Hackers have released over 270,000 email addresses associated with customers of the popular hardware-based cryptocurrency wallet Ledger. The leak, which allegedly stemmed from a company hack last July, appears to contain over 270,000 customer emails and other identifying information.
The hack does not directly affect the security of the hardware wallets and only involves customer email addresses, profiles, and postal addresses, according to the company.
“It is a massive understatement to say we sincerely regret this situation. We take privacy extremely seriously,” Ledger tweeted. “Avoiding situations like this are a top priority for our entire company, and we have learned valuable lessons from this situation.”
“We’re still investigating this ongoing issue, but the dumped content may be Ledger’s e-commerce database that was exposed during the data breach in June 2020. This database may be used by scammers for phishing attacks through emailing and text message campaigns,” said a company spokesperson. “Our Customer Support team has been working to notify our users via Twitter and responding to questions while also reporting all tweets and Reddit posts that contain a link to the database.”
The leaked data appeared on RaidForums.com, a security message board, and was allegedly posted by a user who had seen the data for sale on other hacker boards for a considerable amount of bitcoin. Independent verification of one of the leaks showed about 191,000 unique email addresses, although other alleged caches could display different data.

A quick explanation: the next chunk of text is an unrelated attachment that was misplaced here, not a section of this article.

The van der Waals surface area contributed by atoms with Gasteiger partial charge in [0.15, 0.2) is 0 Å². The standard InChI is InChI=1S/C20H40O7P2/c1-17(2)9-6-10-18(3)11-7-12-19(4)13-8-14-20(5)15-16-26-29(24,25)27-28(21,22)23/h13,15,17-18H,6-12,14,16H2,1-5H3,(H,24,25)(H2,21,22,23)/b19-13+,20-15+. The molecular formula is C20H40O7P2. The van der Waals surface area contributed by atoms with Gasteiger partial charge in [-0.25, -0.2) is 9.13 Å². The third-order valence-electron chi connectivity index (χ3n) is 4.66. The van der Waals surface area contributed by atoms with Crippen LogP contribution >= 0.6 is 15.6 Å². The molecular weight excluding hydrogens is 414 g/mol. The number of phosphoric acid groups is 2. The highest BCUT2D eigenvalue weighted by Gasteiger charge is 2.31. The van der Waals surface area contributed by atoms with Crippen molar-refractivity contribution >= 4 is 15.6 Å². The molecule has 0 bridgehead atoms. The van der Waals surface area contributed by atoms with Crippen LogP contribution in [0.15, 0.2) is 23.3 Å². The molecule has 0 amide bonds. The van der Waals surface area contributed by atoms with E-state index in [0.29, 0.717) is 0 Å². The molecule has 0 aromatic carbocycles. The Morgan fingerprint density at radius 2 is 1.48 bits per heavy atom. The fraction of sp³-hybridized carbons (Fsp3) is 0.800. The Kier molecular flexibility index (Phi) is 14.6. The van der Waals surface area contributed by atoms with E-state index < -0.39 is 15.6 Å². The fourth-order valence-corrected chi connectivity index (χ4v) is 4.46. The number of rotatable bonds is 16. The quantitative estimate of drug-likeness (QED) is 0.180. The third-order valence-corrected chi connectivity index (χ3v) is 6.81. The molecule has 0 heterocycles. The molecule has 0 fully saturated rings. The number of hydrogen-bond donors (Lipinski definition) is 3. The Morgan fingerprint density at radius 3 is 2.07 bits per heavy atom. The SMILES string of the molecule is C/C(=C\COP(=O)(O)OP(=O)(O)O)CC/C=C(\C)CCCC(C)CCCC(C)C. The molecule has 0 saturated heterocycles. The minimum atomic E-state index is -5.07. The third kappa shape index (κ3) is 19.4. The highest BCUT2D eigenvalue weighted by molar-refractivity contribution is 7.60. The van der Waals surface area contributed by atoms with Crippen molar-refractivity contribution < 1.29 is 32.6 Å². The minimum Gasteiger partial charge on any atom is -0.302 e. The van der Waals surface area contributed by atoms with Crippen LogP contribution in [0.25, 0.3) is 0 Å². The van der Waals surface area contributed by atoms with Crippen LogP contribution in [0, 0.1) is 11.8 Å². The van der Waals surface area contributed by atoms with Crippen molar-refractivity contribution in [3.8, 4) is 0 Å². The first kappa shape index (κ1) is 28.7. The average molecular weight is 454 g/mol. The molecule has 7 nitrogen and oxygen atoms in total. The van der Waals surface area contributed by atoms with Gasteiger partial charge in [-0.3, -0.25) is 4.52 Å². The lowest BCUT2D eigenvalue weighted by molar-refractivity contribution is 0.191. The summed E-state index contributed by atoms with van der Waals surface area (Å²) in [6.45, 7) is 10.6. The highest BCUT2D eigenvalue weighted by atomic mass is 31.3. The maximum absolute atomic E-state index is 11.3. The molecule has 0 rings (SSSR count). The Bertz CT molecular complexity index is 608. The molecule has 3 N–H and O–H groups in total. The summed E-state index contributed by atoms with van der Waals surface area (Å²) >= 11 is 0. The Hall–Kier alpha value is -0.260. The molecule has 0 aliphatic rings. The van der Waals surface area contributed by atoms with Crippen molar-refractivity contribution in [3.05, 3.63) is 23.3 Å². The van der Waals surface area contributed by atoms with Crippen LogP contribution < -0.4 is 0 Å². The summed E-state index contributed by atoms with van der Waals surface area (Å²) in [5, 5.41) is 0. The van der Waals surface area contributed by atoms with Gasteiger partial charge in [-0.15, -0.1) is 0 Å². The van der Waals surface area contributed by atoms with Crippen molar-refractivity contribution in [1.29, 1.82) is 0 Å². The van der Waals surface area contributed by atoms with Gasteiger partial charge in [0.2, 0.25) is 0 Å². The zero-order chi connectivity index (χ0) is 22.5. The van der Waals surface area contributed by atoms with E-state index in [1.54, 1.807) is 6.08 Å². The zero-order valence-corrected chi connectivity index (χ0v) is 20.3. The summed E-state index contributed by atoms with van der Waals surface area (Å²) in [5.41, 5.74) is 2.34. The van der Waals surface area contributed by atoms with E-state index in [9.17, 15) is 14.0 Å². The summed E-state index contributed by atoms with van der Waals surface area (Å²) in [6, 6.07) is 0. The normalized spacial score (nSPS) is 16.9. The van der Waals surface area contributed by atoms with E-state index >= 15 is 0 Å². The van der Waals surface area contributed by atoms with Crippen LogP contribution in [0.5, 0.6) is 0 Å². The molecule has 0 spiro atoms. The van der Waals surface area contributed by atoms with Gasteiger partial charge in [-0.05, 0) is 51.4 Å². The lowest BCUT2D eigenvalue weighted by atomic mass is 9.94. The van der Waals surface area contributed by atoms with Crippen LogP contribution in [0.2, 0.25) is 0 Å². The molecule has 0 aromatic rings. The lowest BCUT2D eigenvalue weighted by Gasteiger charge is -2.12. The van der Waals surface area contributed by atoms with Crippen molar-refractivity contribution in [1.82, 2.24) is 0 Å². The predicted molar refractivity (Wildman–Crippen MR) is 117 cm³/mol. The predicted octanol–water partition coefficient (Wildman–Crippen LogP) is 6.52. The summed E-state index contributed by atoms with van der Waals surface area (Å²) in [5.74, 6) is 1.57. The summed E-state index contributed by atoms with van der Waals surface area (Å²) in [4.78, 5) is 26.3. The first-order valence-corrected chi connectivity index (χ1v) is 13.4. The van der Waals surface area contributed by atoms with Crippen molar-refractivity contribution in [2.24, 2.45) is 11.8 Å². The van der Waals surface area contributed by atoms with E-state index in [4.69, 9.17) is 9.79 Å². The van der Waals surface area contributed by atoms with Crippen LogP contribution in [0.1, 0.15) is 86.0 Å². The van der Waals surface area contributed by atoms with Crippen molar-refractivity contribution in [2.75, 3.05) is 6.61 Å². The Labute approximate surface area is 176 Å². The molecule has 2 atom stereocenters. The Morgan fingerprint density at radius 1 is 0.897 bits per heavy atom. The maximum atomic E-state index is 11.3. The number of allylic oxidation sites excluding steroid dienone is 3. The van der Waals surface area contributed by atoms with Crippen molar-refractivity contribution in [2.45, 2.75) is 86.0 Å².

“The data was initially sold before being dumped publicly on RaidForums which includes names, physical addresses, email addresses, and phone numbers,” the poster wrote.
“Someone was tryin’ to sell me this for 20 coins, lol,” another poster wrote.
“This is important because it offers now new vector threats (including physical) to alleged owners of cryptocurrency,” said Ouriel Ohayon, CEO of crypto company ZenGo. He believes that this isn’t a problem with the blockchain itself but with the tools used to protect consumer data.
“The problem is not that of decentralization of private exchange because Ledger is already a decentralized solution,” he said. “The problem is that of database dependencies when you sell hardware or sell anything.”
Bitcoin author and educator Andreas M. Antonopoulos still thinks Ledger is culpable in this case.
“Companies are forced to retain this data and a lot of government regulations (tax, audit, etc.) make companies collect data on the government’s behalf,” he said, likening it outsourcing surveillance. He also expects private companies, especially ones like Ledger, to discard this data regularly.
“If there’s a breach like this, there’s an obligation to educate and inform,” he said. “Ledger failed that duty.”
Given extensive problems with wallet security throughout the industry, this ding reduces customer trust in products that could be protecting, given current bitcoin prices hovering at $22,000, at least five-figure investments.